The New Yorker issue of September 26, 1970 contained a 70-page, 39,000-word excerpt from The Greening of America -- the longest book excerpt in its history.
A few weeks later, The Greening of America was the #1 nonfiction bestseller, dominating the New York Times list for 36 weeks. In hardcover and paperback, Charles Reich's book eventually sold 2 million copies. For the last two decades, The Greening of America has been out of print. This seemed crazy to me. I vividly remember reading this book, sometimes marking half the lines on a page. And I remember reaching the end and being stunned by its hopeful conclusion:
We have all known the loneliness, the emptiness, the plastic isolation of contemporary America. Our forebears came thousands of miles for the promise of a better life. Now there is a new promise. Shall we not seize it? Shall we not be pioneers once more, since luck and fortune have given us a vision of hope?
The extraordinary thing about this new consciousness is that it has emerged out of the wasteland of the Corporate State, like flowers pushing up through the concrete pavement. Whatever it touches it beautifies and renews, and every barrier falls before it.
We have been dulled and blinded to the injustice and ugliness of slums, but the new consciousness sees them as just that -- injustice and ugliness --as if they had been there to see all along. We have all been persuaded that giant organizations are necessary, but it sees that they are absurd, as if the absurdity had always been obvious and apparent. We have all been induced to give up our dreams of adventure and romance in favor of the escalator of success, but it says that the escalator is a sham and the dream is real.
And these things, buried, hidden, and disowned in so many of us, are shouted out loud, believed in, affirmed by a growing multitude of young people who seem too healthy, intelligent and alive to be wholly insane, who appear, in their collective strength, capable of making it happen. For one almost convinced that it was necessary to accept ugliness and evil, that it was necessary to be a miser of dreams, it is an invitation to cry or laugh. For one who thought the world was irretrievably encased in metal and plastic and sterile stone, it seems a veritable greening of America.
That prediction of a glorious future -- almost none of it came true. Instead, as Charles Reich recently noted, "For the last 40 years, I have watched the un-greening of America." So have I. So have other veterans of the '60s and '70s. But the outcome isn't the point -- the message of radiant optimism is. Clearly, I'd like to feel that optimistic again.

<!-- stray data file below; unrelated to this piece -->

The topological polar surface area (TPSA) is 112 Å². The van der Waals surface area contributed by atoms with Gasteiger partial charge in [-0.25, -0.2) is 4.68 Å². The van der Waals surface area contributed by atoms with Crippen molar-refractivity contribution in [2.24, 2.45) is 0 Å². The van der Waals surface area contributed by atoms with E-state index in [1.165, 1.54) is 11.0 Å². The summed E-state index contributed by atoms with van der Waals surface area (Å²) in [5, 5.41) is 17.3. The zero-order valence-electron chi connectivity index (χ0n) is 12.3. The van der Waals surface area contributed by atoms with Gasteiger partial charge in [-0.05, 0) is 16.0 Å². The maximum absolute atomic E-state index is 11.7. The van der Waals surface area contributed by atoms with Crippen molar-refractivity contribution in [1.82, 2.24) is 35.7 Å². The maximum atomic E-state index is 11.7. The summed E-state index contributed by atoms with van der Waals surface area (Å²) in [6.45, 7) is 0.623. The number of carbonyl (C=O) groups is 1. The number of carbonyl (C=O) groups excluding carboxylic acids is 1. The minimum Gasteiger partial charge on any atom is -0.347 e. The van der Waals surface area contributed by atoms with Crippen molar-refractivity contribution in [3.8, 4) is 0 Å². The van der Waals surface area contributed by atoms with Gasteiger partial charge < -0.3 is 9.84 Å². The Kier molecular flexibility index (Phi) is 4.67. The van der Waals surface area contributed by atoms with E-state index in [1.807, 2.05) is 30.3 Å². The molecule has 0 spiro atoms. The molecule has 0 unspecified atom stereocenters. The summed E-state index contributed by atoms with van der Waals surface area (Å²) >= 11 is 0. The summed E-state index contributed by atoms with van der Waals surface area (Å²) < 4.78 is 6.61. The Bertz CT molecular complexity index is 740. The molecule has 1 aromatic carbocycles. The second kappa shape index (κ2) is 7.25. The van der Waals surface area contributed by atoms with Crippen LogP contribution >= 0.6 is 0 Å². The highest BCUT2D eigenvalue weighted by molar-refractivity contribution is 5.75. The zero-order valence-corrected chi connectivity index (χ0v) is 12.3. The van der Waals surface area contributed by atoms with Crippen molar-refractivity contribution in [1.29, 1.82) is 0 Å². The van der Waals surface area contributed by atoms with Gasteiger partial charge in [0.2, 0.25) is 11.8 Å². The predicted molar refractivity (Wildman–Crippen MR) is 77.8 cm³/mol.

So I became Charles Reich's partner; together, we created an abridged, updated e-book edition of his mega-bestseller for Head Butler Books. Abridged? Yes. I edited the text, compressing the original 125,000 words to an Internet-friendly 24,000 words and eliminating most of the sections on "Consciousness III." Updated? Charles Reich wrote a new preface and final chapter.
The e-book of The Greening of America is available in Kindle and Nook editions at the 1970s price of $3.99. Both Kindle and Nook editions can be read on dedicated Kindle and Nook devices, iPads, computers (Mac or PC) and Androids. [To sample or buy the Kindle edition from Amazon, click here. To sample or buy the Nook edition from Barnes & Noble, click here.]
Why is The Greening of America important now?
For the same reasons it mattered to so many readers in 1970.
Start with the genius of Charles Reich. He graduated in 1952 from Yale Law School, where he was editor-in-chief of the Yale Law Journal. In 1953, he was a clerk for U.S. Supreme Court Justice Hugo L. Black. He became an associate professor of law at Yale in 1960, and, from 1964 to 1974, was a professor of law. Among his students: Hillary and Bill Clinton, Robert Reich.
The first reason to read The Greening of America -- the title predates the environmental movement now known as Green -- is because it presents a brilliant and original take on the United States. In these pages, Reich described American history not as a progression of events but as a series of shifts in consciousness. He showed how the values of village life that guided the birth of this country ("Consciousness I") gave way to a Corporate State that brings no joy to everyone who serves it ("Consciousness II").
The other reason to read The Greening of America is for its brilliant and original suggestion of a way out: the radical, idealistic "Consciousness III." For Reich, political change comes last. The way he sees social and political change, you start with the individual, with yourself. First change the way you think, help others do the same, then the culture changes -- and, finally, the system changes.
Last year, we saw the emergence of the "Occupy" movement, and, with it, ideas that would be instantly familiar to anyone who had read The Greening of America.
Now we are in the middle of a Presidential election, with a campaign that sounds a lot like a debate between a "Consciousness II" Administration (which argues that the federal government can best protect us from an unregulated marketplace and a shredded safety net) and "Consciousness I" Republican candidates (who tell us that the solution to all our problems is a return to a time when men took care of their own business and government barely existed).
In short: "The Greening of America" is reappearing at a time when it can contribute to -- and shape -- the national conversation.
The Greening of America asks questions and proposes solutions that aren't much discussed in our public forums. Charles Reich and I hope this edition will encourage that conversation, and that its readers will help forge a path to a brighter, kinder future. Nothing would please us more than to hear from those of you who will read this new edition and have questions or comments or just want to talk about it.
[Cross-posted from HeadButler.com]